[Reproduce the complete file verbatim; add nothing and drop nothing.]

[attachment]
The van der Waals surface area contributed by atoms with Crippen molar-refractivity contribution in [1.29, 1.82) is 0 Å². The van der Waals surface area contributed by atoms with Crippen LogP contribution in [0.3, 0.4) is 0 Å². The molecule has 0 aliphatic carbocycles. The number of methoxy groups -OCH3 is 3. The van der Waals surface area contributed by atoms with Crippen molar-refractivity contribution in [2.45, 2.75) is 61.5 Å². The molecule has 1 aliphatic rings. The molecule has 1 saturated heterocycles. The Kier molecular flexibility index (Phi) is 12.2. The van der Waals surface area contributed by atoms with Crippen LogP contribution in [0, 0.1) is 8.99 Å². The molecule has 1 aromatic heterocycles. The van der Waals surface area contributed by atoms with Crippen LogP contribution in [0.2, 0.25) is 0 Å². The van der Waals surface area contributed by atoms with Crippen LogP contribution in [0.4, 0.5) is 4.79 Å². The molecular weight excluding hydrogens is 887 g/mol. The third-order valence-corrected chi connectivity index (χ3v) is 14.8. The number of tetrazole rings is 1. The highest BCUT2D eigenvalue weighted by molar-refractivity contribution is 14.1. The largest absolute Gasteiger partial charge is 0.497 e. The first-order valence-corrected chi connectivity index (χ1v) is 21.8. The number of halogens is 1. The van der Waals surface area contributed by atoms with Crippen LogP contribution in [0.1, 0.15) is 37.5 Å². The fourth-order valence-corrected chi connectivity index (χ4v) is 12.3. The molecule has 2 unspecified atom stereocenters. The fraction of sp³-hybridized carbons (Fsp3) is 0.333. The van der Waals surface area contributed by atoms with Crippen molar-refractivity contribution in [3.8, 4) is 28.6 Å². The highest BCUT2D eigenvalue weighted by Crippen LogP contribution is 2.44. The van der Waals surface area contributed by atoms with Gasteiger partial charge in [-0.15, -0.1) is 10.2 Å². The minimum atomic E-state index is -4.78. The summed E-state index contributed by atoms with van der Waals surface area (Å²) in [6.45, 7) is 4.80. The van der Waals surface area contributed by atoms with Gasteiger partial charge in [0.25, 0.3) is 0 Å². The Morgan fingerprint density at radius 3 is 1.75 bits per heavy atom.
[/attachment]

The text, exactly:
The van der Waals surface area contributed by atoms with Crippen molar-refractivity contribution in [1.29, 1.82) is 0 Å². The van der Waals surface area contributed by atoms with Crippen LogP contribution in [0.3, 0.4) is 0 Å². The molecule has 0 aliphatic carbocycles. The number of methoxy groups -OCH3 is 3. The van der Waals surface area contributed by atoms with Crippen molar-refractivity contribution in [2.45, 2.75) is 61.5 Å². The molecule has 1 aliphatic rings. The molecule has 1 saturated heterocycles. The Kier molecular flexibility index (Phi) is 12.2. The van der Waals surface area contributed by atoms with Crippen LogP contribution in [0, 0.1) is 8.99 Å². The molecule has 1 aromatic heterocycles. The van der Waals surface area contributed by atoms with Crippen LogP contribution in [0.2, 0.25) is 0 Å². The van der Waals surface area contributed by atoms with Crippen LogP contribution in [0.4, 0.5) is 4.79 Å². The molecular weight excluding hydrogens is 887 g/mol. The third-order valence-corrected chi connectivity index (χ3v) is 14.8. The number of tetrazole rings is 1. The highest BCUT2D eigenvalue weighted by molar-refractivity contribution is 14.1. The largest absolute Gasteiger partial charge is 0.497 e. The first-order valence-corrected chi connectivity index (χ1v) is 21.8. The number of halogens is 1. The van der Waals surface area contributed by atoms with Crippen LogP contribution in [0.1, 0.15) is 37.5 Å². The fourth-order valence-corrected chi connectivity index (χ4v) is 12.3. The molecule has 2 unspecified atom stereocenters. The fraction of sp³-hybridized carbons (Fsp3) is 0.333. The van der Waals surface area contributed by atoms with Crippen molar-refractivity contribution in [3.8, 4) is 28.6 Å². The highest BCUT2D eigenvalue weighted by Crippen LogP contribution is 2.44. The van der Waals surface area contributed by atoms with Gasteiger partial charge in [-0.15, -0.1) is 10.2 Å². The minimum atomic E-state index is -4.78. The summed E-state index contributed by atoms with van der Waals surface area (Å²) in [6.45, 7) is 4.80. The van der Waals surface area contributed by atoms with Gasteiger partial charge in [0.25, 0.3) is 0 Å². The Morgan fingerprint density at radius 3 is 1.75 bits per heavy atom.